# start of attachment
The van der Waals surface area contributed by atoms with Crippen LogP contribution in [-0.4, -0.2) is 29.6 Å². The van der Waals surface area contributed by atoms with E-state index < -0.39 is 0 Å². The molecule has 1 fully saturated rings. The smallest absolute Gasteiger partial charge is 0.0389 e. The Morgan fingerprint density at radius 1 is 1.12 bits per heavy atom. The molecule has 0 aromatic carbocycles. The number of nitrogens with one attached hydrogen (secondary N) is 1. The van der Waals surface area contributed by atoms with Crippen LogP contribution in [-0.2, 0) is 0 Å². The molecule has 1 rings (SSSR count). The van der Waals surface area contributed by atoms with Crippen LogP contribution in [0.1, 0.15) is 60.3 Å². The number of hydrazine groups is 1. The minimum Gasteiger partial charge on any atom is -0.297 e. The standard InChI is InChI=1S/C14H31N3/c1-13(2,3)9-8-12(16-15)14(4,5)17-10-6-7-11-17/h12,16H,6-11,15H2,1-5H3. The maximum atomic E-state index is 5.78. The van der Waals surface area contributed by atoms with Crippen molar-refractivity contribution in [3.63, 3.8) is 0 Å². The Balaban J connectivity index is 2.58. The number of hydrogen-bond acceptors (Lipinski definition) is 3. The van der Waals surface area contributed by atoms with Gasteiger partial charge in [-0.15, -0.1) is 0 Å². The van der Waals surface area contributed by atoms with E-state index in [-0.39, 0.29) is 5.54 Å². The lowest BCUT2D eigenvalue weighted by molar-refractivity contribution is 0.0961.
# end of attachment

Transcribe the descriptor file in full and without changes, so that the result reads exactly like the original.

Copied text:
The van der Waals surface area contributed by atoms with Crippen LogP contribution in [-0.4, -0.2) is 29.6 Å². The van der Waals surface area contributed by atoms with E-state index < -0.39 is 0 Å². The molecule has 1 fully saturated rings. The smallest absolute Gasteiger partial charge is 0.0389 e. The Morgan fingerprint density at radius 1 is 1.12 bits per heavy atom. The molecule has 0 aromatic carbocycles. The number of nitrogens with one attached hydrogen (secondary N) is 1. The van der Waals surface area contributed by atoms with Crippen LogP contribution in [-0.2, 0) is 0 Å². The molecule has 1 rings (SSSR count). The van der Waals surface area contributed by atoms with Crippen LogP contribution in [0.1, 0.15) is 60.3 Å². The number of hydrazine groups is 1. The minimum Gasteiger partial charge on any atom is -0.297 e. The standard InChI is InChI=1S/C14H31N3/c1-13(2,3)9-8-12(16-15)14(4,5)17-10-6-7-11-17/h12,16H,6-11,15H2,1-5H3. The maximum atomic E-state index is 5.78. The van der Waals surface area contributed by atoms with Crippen molar-refractivity contribution in [3.63, 3.8) is 0 Å². The Balaban J connectivity index is 2.58. The number of hydrogen-bond acceptors (Lipinski definition) is 3. The van der Waals surface area contributed by atoms with Gasteiger partial charge in [-0.15, -0.1) is 0 Å². The van der Waals surface area contributed by atoms with E-state index in [-0.39, 0.29) is 5.54 Å². The lowest BCUT2D eigenvalue weighted by molar-refractivity contribution is 0.0961.